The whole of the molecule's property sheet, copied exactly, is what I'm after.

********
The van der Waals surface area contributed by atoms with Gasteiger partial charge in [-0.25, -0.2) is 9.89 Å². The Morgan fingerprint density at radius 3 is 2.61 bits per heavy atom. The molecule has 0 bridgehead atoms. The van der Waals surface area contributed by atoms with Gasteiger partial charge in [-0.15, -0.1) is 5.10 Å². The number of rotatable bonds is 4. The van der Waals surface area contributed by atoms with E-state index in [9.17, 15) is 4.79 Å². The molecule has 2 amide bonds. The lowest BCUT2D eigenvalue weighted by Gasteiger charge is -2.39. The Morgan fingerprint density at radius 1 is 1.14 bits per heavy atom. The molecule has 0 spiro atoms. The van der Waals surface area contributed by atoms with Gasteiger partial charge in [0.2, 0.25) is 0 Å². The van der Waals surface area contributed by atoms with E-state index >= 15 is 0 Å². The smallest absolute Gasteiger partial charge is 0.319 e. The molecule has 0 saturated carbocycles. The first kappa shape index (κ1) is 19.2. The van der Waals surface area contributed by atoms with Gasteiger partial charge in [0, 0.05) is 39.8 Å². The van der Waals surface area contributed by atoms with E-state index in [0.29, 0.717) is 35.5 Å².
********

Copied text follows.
The van der Waals surface area contributed by atoms with Gasteiger partial charge in [-0.25, -0.2) is 9.89 Å². The Morgan fingerprint density at radius 3 is 2.61 bits per heavy atom. The molecule has 0 bridgehead atoms. The van der Waals surface area contributed by atoms with Gasteiger partial charge in [-0.15, -0.1) is 5.10 Å². The number of rotatable bonds is 4. The van der Waals surface area contributed by atoms with E-state index in [9.17, 15) is 4.79 Å². The molecule has 2 amide bonds. The lowest BCUT2D eigenvalue weighted by Gasteiger charge is -2.39. The Morgan fingerprint density at radius 1 is 1.14 bits per heavy atom. The molecule has 0 spiro atoms. The van der Waals surface area contributed by atoms with Gasteiger partial charge in [0.2, 0.25) is 0 Å². The van der Waals surface area contributed by atoms with E-state index >= 15 is 0 Å². The smallest absolute Gasteiger partial charge is 0.319 e. The molecule has 0 saturated carbocycles. The first kappa shape index (κ1) is 19.2. The van der Waals surface area contributed by atoms with Gasteiger partial charge in [0, 0.05) is 39.8 Å². The van der Waals surface area contributed by atoms with E-state index in [0.29, 0.717) is 35.5 Å².